Formuzal: Of course, there were some problems. However, these difficulties lie in the past, and I do not want to recall them. Moreover, the new authorities do not under any circumstances intend to carry out any investigations, prosecutions, etc. We simply do not have time for it. Today we face much more important tasks. And as they say, let bygones be bygones. [We] have derived some useful lessons and are going to move forward.

RFE/RL: What was the role of the United States and other Western countries during the elections under which you were elected?

Formuzal: Without a doubt, the United States -- along with other Western countries -- played a very significant role in these elections. Let me remind you that the second round of elections was greatly distinguished from the first one by the far freer atmosphere that prevailed. The second round complied with all the standards of democratic elections. Above all, we link this fact to the visit of foreign ambassadors and representatives of the OSCE Moldova mission to Gagauzia. In fact, there were two visits. The first one took place on November 7. Particularly, it was this day and this visit that became a turning point in conducting fair, free, and democratic elections in Gagauzia.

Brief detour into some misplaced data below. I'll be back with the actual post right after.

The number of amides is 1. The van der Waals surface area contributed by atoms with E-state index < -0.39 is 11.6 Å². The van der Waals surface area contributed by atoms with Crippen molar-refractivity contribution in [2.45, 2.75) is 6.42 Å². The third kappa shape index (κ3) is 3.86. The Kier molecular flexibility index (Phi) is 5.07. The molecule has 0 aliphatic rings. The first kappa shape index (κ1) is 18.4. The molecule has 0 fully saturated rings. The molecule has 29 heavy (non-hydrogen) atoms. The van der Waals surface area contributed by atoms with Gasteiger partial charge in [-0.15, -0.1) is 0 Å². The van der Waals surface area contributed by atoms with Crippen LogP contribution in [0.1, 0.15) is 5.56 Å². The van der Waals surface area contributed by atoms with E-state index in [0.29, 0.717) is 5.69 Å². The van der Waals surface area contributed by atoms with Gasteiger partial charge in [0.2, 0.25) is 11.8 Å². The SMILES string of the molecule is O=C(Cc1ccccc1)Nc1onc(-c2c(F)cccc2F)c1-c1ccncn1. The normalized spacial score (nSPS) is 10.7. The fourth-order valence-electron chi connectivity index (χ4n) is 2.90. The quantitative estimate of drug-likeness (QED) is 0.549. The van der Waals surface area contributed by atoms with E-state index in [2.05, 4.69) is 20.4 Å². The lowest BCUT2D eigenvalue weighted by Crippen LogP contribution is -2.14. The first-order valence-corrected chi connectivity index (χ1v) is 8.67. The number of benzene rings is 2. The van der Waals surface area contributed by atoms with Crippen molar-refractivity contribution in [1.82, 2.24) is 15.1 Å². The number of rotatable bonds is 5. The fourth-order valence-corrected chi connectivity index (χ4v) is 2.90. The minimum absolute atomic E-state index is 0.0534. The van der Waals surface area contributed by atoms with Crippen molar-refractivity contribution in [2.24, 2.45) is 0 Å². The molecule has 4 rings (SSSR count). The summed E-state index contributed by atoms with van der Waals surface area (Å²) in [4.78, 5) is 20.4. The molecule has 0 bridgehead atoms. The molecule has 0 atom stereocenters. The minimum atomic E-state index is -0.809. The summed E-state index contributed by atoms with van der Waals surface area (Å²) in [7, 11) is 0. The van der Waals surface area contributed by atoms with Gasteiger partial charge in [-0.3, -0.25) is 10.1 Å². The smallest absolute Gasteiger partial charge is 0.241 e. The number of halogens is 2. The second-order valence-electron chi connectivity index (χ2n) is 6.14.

RFE/RL: Does freedom of speech exist in Gagauzia? What is the situation with the mass media?

Formuzal: Once again, let's not talk about the past -- instead, let's focus on the situation we encounter today. The first step taken by new government was the reorganization of all media in Gagauzia from the state to the public sphere. This means that all journalists no longer feel the pressure of self-censorship; they can now allow themselves to write and speak in accordance with their convictions. Let me give you an example: the new director of the Gagauz television and radio company is someone who worked in the election headquarters of my opponent -- to be exact, my principal opponent. Allow me to underscore the fact that he attained his new position on my initiative -- because this person is a good professional. Clearly, I could have instead tried to promote to that post someone from my own team!

I have to say that, [since] my first day on the job, I have been receiving a great deal of criticism. I must say these critical remarks have been heard from my very first days in office. I have been working for only a month and a half. This also testifies to the fact that freedom of speech is secure. Yet, I have been entirely at ease with this criticism, since it is such an integral part of the democratic political process. It is true that such criticism sometimes disappoints me, as it is directed not at the policies and activities of my new government, but instead at me personally. Surely you will agree that this does not speak in favor of those who criticize me.